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Marine Propulsion & Auxiliary Machinery

Marine Propulsion & Auxiliary Machinery

Direct thrust means there is no need for intermediate drive shaft

Tue 01 May 2018 by Edwin Lampert

Direct thrust means there is no need for intermediate drive shaft
Doen WaterJets: new product range follows last year’s restructure

Last year, Doen WaterJets restructured, ownership returned to the company founders and investment in research and development was revived. This has spawned a new range of waterjets with a direct thrust option at its heart, a repackaging and phasing out of some existing models, and an upgraded and expanded series of electronic control systems.

With direct thrust, the main shaft is arranged to thrust directly to the gearbox, like a conventional propeller arrangement. The waterjet shaft line uses a conventional propeller shaft seal and connects directly to the gearbox output coupling, allowing for compact installation without the need for intermediate shafting. The absence of a thrust bearing system on the waterjet itself supports simple and economical maintenance. Another selling point of the direct thrust system is the compact design, which is likely to appeal to designers struggling with space in the machinery compartment, or seeking to move the low centre of gravity further aft in the vessel.

The company has also focused on re-packaging the established range to appeal to the small- and medium-size workboat market.

The new DJ172 (impeller size 432 mm) and DJ152 (impeller size 381 mm) waterjets use Doen’s existing impeller technologies that have been a feature of the company’s DJ170HP and DJ140HP waterjets for more than a decade. The difference between the models is the intake duct design and the installation method.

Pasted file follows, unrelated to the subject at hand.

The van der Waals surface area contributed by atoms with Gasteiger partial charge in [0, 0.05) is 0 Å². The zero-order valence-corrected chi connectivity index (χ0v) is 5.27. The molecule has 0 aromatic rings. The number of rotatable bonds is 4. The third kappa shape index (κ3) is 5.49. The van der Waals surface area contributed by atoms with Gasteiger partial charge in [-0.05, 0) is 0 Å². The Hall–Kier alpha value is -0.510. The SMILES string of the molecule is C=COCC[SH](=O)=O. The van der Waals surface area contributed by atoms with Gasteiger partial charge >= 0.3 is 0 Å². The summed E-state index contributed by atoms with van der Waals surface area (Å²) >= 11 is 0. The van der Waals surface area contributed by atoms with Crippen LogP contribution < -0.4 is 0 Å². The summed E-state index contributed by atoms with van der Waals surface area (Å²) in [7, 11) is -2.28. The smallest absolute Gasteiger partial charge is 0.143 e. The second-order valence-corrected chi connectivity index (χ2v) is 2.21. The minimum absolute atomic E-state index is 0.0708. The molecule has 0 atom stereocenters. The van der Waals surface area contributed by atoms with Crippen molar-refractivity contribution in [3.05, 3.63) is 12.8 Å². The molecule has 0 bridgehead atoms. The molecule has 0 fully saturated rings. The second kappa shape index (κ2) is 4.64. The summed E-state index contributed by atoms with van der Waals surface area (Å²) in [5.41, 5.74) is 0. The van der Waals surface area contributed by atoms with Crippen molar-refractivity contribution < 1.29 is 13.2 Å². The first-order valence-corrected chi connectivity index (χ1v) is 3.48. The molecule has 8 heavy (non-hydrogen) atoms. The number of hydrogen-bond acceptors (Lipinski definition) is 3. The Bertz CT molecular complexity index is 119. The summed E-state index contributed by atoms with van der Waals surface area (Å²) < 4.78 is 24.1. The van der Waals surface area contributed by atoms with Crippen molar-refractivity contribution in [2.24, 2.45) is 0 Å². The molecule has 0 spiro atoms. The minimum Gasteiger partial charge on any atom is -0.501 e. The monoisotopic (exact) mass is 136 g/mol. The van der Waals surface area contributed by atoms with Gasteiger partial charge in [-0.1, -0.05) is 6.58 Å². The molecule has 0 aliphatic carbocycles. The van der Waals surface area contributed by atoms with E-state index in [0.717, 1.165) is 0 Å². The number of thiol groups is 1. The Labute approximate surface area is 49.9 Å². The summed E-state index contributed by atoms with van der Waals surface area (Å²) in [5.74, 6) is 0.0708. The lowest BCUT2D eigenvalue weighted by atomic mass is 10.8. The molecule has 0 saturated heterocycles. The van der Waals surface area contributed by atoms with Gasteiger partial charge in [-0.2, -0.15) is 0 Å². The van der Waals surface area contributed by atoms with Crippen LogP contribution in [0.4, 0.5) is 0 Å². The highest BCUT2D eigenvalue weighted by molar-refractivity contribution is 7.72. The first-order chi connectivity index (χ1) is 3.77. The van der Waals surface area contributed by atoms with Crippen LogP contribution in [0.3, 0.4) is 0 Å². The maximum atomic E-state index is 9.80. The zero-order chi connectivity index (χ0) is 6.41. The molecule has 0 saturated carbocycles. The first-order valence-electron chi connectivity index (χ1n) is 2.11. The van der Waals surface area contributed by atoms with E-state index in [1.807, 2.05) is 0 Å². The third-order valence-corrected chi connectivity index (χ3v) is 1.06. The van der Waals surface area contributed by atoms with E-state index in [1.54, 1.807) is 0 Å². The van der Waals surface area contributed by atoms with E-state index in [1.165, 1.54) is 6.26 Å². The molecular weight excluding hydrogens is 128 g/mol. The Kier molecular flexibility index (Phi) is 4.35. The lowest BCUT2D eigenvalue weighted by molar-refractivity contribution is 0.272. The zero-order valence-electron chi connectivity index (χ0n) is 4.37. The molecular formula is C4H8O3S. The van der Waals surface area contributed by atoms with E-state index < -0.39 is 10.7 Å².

The reference list for the revamped DJ172 includes European, American and Asian operators. 

Doen cites a 19.4 m passenger ferry, driven by twin Volvo D13-700 diesels coupled to DJ172 waterjets. The vessel now has a top speed of 38 knots and requires only low power for sustained cruise speeds at full load.

When it comes to control systems, options range from simple hydro mechanical to Doen’s latest electronic control packages. They can be installed as single units or as multiple jets - a quad DJ152 set being installed in an eco-tourism catamaran, currently under construction in Canada.

To complete the transom-mount product range, the DJ112 waterjet will shortly be introduced to replace Doen’s bestselling product, DJ110; although the DJ110 is being phased out, Doen Waterjets will continue to offer service and support to existing customers and for all discontinued Doen waterjet products.

Doen WaterJets has also updated its ECS400 electronic control system. The next generation ECS400 runs on CAN bus technology and benefits from enhanced computing power. It is compatible with an expanded range of third-party systems such as autopilot, bow thruster or remote control systems in autonomous applications.

All Doen WaterJets models in single or multiple installation can be configured with ECS400, which provides for waterjet steering and reverse control, engine throttle, gear select, as well as backup, alarms, indication and auto calibration in a fully-integrated system. 

For budget-driven builds the ECS-lite system is being marketed as a simple and low-cost electronic control, combining the engine and throttle control by way of single double-function lever. It also provides for gear select and alarm functions.

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